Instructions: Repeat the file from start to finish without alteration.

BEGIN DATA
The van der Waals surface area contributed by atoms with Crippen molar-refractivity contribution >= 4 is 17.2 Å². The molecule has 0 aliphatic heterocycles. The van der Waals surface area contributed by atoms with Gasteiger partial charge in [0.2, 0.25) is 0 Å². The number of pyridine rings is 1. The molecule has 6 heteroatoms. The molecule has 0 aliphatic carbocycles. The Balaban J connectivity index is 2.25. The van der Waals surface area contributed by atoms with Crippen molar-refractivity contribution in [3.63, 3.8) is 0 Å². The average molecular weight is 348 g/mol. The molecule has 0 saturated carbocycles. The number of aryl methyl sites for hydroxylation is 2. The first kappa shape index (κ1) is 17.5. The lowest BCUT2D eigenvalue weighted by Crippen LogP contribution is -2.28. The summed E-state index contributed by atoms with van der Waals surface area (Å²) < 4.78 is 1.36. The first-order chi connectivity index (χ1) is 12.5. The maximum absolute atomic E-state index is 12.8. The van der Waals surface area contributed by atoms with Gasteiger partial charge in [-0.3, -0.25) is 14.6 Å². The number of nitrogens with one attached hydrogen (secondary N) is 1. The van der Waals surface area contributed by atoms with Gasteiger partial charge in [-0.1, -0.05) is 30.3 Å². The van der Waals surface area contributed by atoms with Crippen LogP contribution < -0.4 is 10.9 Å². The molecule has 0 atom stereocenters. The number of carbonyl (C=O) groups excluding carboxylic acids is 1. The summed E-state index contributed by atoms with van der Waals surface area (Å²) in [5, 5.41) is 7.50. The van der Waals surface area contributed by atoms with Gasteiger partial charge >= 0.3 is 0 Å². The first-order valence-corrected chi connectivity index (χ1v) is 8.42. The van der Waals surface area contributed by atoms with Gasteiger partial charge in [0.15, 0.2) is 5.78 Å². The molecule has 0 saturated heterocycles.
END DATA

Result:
The van der Waals surface area contributed by atoms with Crippen molar-refractivity contribution >= 4 is 17.2 Å². The molecule has 0 aliphatic heterocycles. The van der Waals surface area contributed by atoms with Gasteiger partial charge in [0.2, 0.25) is 0 Å². The number of pyridine rings is 1. The molecule has 6 heteroatoms. The molecule has 0 aliphatic carbocycles. The Balaban J connectivity index is 2.25. The van der Waals surface area contributed by atoms with Crippen molar-refractivity contribution in [3.63, 3.8) is 0 Å². The average molecular weight is 348 g/mol. The molecule has 0 saturated carbocycles. The number of aryl methyl sites for hydroxylation is 2. The first kappa shape index (κ1) is 17.5. The lowest BCUT2D eigenvalue weighted by Crippen LogP contribution is -2.28. The summed E-state index contributed by atoms with van der Waals surface area (Å²) < 4.78 is 1.36. The first-order chi connectivity index (χ1) is 12.5. The maximum absolute atomic E-state index is 12.8. The van der Waals surface area contributed by atoms with Gasteiger partial charge in [-0.3, -0.25) is 14.6 Å². The number of nitrogens with one attached hydrogen (secondary N) is 1. The van der Waals surface area contributed by atoms with Gasteiger partial charge in [-0.1, -0.05) is 30.3 Å². The van der Waals surface area contributed by atoms with Crippen LogP contribution < -0.4 is 10.9 Å². The molecule has 0 atom stereocenters. The number of carbonyl (C=O) groups excluding carboxylic acids is 1. The summed E-state index contributed by atoms with van der Waals surface area (Å²) in [5, 5.41) is 7.50. The van der Waals surface area contributed by atoms with Gasteiger partial charge >= 0.3 is 0 Å². The first-order valence-corrected chi connectivity index (χ1v) is 8.42. The van der Waals surface area contributed by atoms with Gasteiger partial charge in [0.15, 0.2) is 5.78 Å². The molecule has 0 saturated heterocycles.